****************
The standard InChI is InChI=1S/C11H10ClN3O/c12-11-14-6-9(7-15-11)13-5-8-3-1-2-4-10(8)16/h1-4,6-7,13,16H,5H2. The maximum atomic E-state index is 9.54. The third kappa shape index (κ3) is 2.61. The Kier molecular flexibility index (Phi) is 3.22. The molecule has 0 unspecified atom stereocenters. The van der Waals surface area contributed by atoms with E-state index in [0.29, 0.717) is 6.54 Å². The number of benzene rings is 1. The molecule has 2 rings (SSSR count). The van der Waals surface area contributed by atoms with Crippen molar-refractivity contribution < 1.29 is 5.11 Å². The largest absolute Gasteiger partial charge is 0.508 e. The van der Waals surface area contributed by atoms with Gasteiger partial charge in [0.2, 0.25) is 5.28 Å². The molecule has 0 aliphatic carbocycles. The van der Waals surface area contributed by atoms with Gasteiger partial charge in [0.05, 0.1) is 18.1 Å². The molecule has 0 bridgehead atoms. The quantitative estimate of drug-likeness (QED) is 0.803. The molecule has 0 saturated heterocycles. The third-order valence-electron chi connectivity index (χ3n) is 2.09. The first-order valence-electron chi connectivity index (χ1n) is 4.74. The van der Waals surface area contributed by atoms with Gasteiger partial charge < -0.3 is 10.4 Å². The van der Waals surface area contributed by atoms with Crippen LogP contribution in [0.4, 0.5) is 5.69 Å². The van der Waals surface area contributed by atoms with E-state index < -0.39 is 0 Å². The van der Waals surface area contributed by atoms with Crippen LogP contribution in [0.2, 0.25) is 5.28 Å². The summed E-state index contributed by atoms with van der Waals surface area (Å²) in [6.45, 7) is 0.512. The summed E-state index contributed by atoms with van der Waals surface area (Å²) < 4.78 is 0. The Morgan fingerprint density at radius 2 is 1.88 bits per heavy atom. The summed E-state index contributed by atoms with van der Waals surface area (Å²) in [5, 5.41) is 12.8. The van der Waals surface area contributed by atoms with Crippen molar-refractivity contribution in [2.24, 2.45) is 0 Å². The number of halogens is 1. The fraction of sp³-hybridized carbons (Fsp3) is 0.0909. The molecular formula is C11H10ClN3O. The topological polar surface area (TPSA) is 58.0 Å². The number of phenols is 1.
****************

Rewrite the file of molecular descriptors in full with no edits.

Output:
The standard InChI is InChI=1S/C11H10ClN3O/c12-11-14-6-9(7-15-11)13-5-8-3-1-2-4-10(8)16/h1-4,6-7,13,16H,5H2. The maximum atomic E-state index is 9.54. The third kappa shape index (κ3) is 2.61. The Kier molecular flexibility index (Phi) is 3.22. The molecule has 0 unspecified atom stereocenters. The van der Waals surface area contributed by atoms with E-state index in [0.29, 0.717) is 6.54 Å². The number of benzene rings is 1. The molecule has 2 rings (SSSR count). The van der Waals surface area contributed by atoms with Crippen molar-refractivity contribution < 1.29 is 5.11 Å². The largest absolute Gasteiger partial charge is 0.508 e. The van der Waals surface area contributed by atoms with Gasteiger partial charge in [0.2, 0.25) is 5.28 Å². The molecule has 0 aliphatic carbocycles. The van der Waals surface area contributed by atoms with Gasteiger partial charge in [0.05, 0.1) is 18.1 Å². The molecule has 0 bridgehead atoms. The quantitative estimate of drug-likeness (QED) is 0.803. The molecule has 0 saturated heterocycles. The third-order valence-electron chi connectivity index (χ3n) is 2.09. The first-order valence-electron chi connectivity index (χ1n) is 4.74. The van der Waals surface area contributed by atoms with Gasteiger partial charge < -0.3 is 10.4 Å². The van der Waals surface area contributed by atoms with Crippen LogP contribution in [0.4, 0.5) is 5.69 Å². The van der Waals surface area contributed by atoms with E-state index < -0.39 is 0 Å². The van der Waals surface area contributed by atoms with Crippen LogP contribution in [0.2, 0.25) is 5.28 Å². The summed E-state index contributed by atoms with van der Waals surface area (Å²) in [6.45, 7) is 0.512. The summed E-state index contributed by atoms with van der Waals surface area (Å²) < 4.78 is 0. The Morgan fingerprint density at radius 2 is 1.88 bits per heavy atom. The summed E-state index contributed by atoms with van der Waals surface area (Å²) in [5, 5.41) is 12.8. The van der Waals surface area contributed by atoms with Crippen molar-refractivity contribution in [2.24, 2.45) is 0 Å². The number of halogens is 1. The fraction of sp³-hybridized carbons (Fsp3) is 0.0909. The molecular formula is C11H10ClN3O. The topological polar surface area (TPSA) is 58.0 Å². The number of phenols is 1.